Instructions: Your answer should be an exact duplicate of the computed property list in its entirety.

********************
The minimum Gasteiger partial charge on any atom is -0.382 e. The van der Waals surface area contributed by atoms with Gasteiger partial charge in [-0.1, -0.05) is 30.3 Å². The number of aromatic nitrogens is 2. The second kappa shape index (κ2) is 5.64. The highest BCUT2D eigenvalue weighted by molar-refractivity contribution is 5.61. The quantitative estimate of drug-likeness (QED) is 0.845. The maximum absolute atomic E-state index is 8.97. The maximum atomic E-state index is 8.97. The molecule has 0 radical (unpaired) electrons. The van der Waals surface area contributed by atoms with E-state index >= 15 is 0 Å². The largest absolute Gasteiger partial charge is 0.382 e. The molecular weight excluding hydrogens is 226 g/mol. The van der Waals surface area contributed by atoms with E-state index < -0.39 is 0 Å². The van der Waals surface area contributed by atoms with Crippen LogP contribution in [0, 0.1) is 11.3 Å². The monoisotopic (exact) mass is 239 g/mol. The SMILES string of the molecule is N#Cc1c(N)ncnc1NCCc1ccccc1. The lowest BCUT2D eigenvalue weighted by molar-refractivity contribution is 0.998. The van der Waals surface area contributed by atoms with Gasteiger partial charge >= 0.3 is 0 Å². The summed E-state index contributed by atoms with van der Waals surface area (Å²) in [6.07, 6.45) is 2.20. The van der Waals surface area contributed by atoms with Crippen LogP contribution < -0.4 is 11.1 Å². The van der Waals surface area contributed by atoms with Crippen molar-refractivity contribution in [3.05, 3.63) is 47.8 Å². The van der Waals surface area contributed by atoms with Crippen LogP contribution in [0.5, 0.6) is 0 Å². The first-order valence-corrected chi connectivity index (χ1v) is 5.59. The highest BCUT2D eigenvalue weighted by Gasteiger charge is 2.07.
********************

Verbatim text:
The minimum Gasteiger partial charge on any atom is -0.382 e. The van der Waals surface area contributed by atoms with Gasteiger partial charge in [-0.1, -0.05) is 30.3 Å². The number of aromatic nitrogens is 2. The second kappa shape index (κ2) is 5.64. The highest BCUT2D eigenvalue weighted by molar-refractivity contribution is 5.61. The quantitative estimate of drug-likeness (QED) is 0.845. The maximum absolute atomic E-state index is 8.97. The maximum atomic E-state index is 8.97. The molecule has 0 radical (unpaired) electrons. The van der Waals surface area contributed by atoms with E-state index >= 15 is 0 Å². The largest absolute Gasteiger partial charge is 0.382 e. The molecular weight excluding hydrogens is 226 g/mol. The van der Waals surface area contributed by atoms with E-state index < -0.39 is 0 Å². The van der Waals surface area contributed by atoms with Crippen LogP contribution in [0, 0.1) is 11.3 Å². The monoisotopic (exact) mass is 239 g/mol. The SMILES string of the molecule is N#Cc1c(N)ncnc1NCCc1ccccc1. The lowest BCUT2D eigenvalue weighted by molar-refractivity contribution is 0.998. The van der Waals surface area contributed by atoms with Gasteiger partial charge >= 0.3 is 0 Å². The summed E-state index contributed by atoms with van der Waals surface area (Å²) in [6.07, 6.45) is 2.20. The van der Waals surface area contributed by atoms with Crippen LogP contribution < -0.4 is 11.1 Å². The van der Waals surface area contributed by atoms with Crippen molar-refractivity contribution in [3.05, 3.63) is 47.8 Å². The van der Waals surface area contributed by atoms with Crippen LogP contribution in [0.5, 0.6) is 0 Å². The first-order valence-corrected chi connectivity index (χ1v) is 5.59. The highest BCUT2D eigenvalue weighted by Gasteiger charge is 2.07.